The perilous 1,000-mile journey to save Africa’s endangered black rhinos
28 Oct 2022
A second group of 26 eland has been successfully translocated to Maputo National Park as a follow-up operation to a similar translocation in 2019 that saw 20 eland reintroduced back into the park after the species had been absent for more than three decades.
This forms part of an expansive long-term restoration and development plan led by Mozambique’s National Administration for Conservation Areas (ANAC) and Peace Parks Foundation who co-manage Maputo National Park. Through this collaboration, and with funding support from Mozbio, nearly 5 000 animals from 11 species have been translocated to the 1 700 km² park since 2010, proliferating to a wildlife population of just over 12 000.
The most recent aerial census in 2021 showed a population growth rate of 30% amongst the best established of the plains game. Whilst the pre-existing eland, even with the offspring already produced, was too small a founder herd to build a healthy population, it is hoped that the new additions will not only boost numbers, but also elevate varied genetics to beyond a robust, reproducible threshold, allowing them to gain ground on those species already present in greater numbers and growing at a steady rate. Efforts enabling the fast recovery and subsequent increase of the park’s wildlife populations are just one of a suite of long-term, extensive initiatives by ANAC and Peace Parks to enrich the greater landscape and bring livelihood opportunities to local communities through nature-based tourism and conservation-related enterprises.
As their numbers and impact grow, eland will establish themselves as signature species, alongside elephant and the many other reintroduced species, including buffalo, giraffe, impala, kudu, nyala, waterbuck, warthog, oribi, blue wildebeest, and zebra. This makes for great game viewing and an enhanced visitor experience hoped to exponentially increase the potential for a thriving eco-tourism product, thereby securing the sustainability and future protection of Maputo National Park – one of earth’s 36 biologically richest and most endangered ecoregions.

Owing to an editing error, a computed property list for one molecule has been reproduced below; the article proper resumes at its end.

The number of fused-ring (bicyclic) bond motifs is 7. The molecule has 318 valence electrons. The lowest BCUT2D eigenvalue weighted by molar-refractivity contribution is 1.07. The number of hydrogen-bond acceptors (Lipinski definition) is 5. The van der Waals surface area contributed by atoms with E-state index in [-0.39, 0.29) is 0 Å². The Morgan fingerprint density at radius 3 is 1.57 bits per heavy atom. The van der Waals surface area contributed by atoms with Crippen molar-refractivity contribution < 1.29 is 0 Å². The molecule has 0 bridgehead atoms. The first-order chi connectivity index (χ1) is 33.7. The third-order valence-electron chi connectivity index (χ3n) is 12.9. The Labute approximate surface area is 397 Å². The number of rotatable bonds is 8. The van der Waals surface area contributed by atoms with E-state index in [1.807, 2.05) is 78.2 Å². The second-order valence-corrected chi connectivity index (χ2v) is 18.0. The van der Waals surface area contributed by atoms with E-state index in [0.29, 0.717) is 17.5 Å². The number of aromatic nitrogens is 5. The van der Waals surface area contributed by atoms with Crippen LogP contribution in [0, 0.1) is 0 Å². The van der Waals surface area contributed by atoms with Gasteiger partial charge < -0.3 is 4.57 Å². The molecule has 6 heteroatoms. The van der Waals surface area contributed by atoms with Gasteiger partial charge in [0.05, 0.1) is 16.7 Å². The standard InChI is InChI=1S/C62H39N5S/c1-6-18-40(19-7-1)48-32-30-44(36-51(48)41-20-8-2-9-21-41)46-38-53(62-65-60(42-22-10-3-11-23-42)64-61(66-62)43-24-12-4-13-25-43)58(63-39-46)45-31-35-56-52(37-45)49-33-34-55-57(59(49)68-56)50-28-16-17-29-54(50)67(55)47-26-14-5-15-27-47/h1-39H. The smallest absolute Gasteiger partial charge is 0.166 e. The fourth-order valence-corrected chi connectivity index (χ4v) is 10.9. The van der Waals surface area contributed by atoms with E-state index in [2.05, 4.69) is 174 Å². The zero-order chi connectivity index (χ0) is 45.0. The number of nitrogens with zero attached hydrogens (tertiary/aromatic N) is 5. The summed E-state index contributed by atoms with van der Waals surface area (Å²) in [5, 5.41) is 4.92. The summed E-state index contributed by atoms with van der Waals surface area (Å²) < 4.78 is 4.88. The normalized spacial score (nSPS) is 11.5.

Maputo National Park is on a remarkable tourism trajectory, upwards to a position where access to its mosaic of marine and terrestrial spectaculars is becoming a tangible reality through options that cater to a diversity of tourists, and their pockets: from avid adventure seekers, ecologically conscious travelers, and those in search of luxurious pampering, to city-escapees yearning for time and space closer to nature. The vibrant portfolio features five-star luxury accommodation alongside exclusive 4×4 camps, with the promise of family-friendly chalets and facilities by the end of 2022. This bodes well for local communities who are directly impacted by a strong tourism economy through a 20% share in park revenue, increased employment prospects, and the knock-on benefits of regional economic growth as spurred on by eco-tourism.
Montebelo Milibangalala Bay Resort, a 16-chalet luxury lodge, was officially opened in 2021 and joined the exclusive Anvil Bay Chemucane lodge, which has been operating since 2016, in catering for the more discerning travelers. At the picturesque coastal location of Ponta Membene, visitors are now able to utilise seven new campsites that have direct beach access, exclusive ablutions and barbecue areas. Construction is almost complete on a 3-star tourism camp at Ponta Membene that will include 24 chalets, a reception and a restaurant. As part of a planned 4×4 adventure route, five dry (i.e. where campers are completely off the grid with no running water) 4×4 camps, and one wet 4×4 camp have been opened up at Elefantes Plains. Various picnic sites will also be open by end of 2022, to cater for the increasing number of day visitors who flock to the park for both guided game drives and off-roading self-drive adventures.
The eland were moved from Santuario Bravio de Vilanculos (Vilanculos Coastal Wildlife Sanctuary) – at the tip of the San Sebastian Peninsula, one group out of a total of 95 eland captured in this month’s operation, the majority of which were translocated to Zinave National Park further north. Execution of this challenging mission was made possible through the expertise of translocation logistics service provider, Conservation Solutions.